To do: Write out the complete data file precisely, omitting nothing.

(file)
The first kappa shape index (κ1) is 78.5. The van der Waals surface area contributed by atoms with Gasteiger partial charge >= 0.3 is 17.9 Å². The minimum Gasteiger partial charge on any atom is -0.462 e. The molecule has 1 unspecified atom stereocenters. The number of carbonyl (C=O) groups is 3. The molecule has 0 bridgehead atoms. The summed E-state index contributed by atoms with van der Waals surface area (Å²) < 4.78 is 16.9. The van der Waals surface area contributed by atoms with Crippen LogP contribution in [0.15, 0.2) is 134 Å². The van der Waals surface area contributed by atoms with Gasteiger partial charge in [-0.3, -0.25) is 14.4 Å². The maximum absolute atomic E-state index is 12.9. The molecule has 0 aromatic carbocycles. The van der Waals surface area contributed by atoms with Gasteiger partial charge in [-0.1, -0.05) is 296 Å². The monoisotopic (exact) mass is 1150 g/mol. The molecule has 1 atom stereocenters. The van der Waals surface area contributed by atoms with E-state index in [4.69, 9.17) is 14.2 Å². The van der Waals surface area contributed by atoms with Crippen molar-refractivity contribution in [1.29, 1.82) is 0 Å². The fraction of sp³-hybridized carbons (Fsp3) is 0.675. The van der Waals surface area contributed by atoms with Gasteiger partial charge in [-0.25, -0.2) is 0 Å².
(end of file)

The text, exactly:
The first kappa shape index (κ1) is 78.5. The van der Waals surface area contributed by atoms with Gasteiger partial charge >= 0.3 is 17.9 Å². The minimum Gasteiger partial charge on any atom is -0.462 e. The molecule has 1 unspecified atom stereocenters. The number of carbonyl (C=O) groups is 3. The molecule has 0 bridgehead atoms. The summed E-state index contributed by atoms with van der Waals surface area (Å²) < 4.78 is 16.9. The van der Waals surface area contributed by atoms with Crippen LogP contribution in [0.15, 0.2) is 134 Å². The van der Waals surface area contributed by atoms with Gasteiger partial charge in [-0.3, -0.25) is 14.4 Å². The maximum absolute atomic E-state index is 12.9. The molecule has 0 aromatic carbocycles. The van der Waals surface area contributed by atoms with Gasteiger partial charge in [-0.1, -0.05) is 296 Å². The monoisotopic (exact) mass is 1150 g/mol. The molecule has 1 atom stereocenters. The van der Waals surface area contributed by atoms with E-state index in [4.69, 9.17) is 14.2 Å². The van der Waals surface area contributed by atoms with Crippen molar-refractivity contribution in [1.29, 1.82) is 0 Å². The fraction of sp³-hybridized carbons (Fsp3) is 0.675. The van der Waals surface area contributed by atoms with Gasteiger partial charge in [-0.25, -0.2) is 0 Å².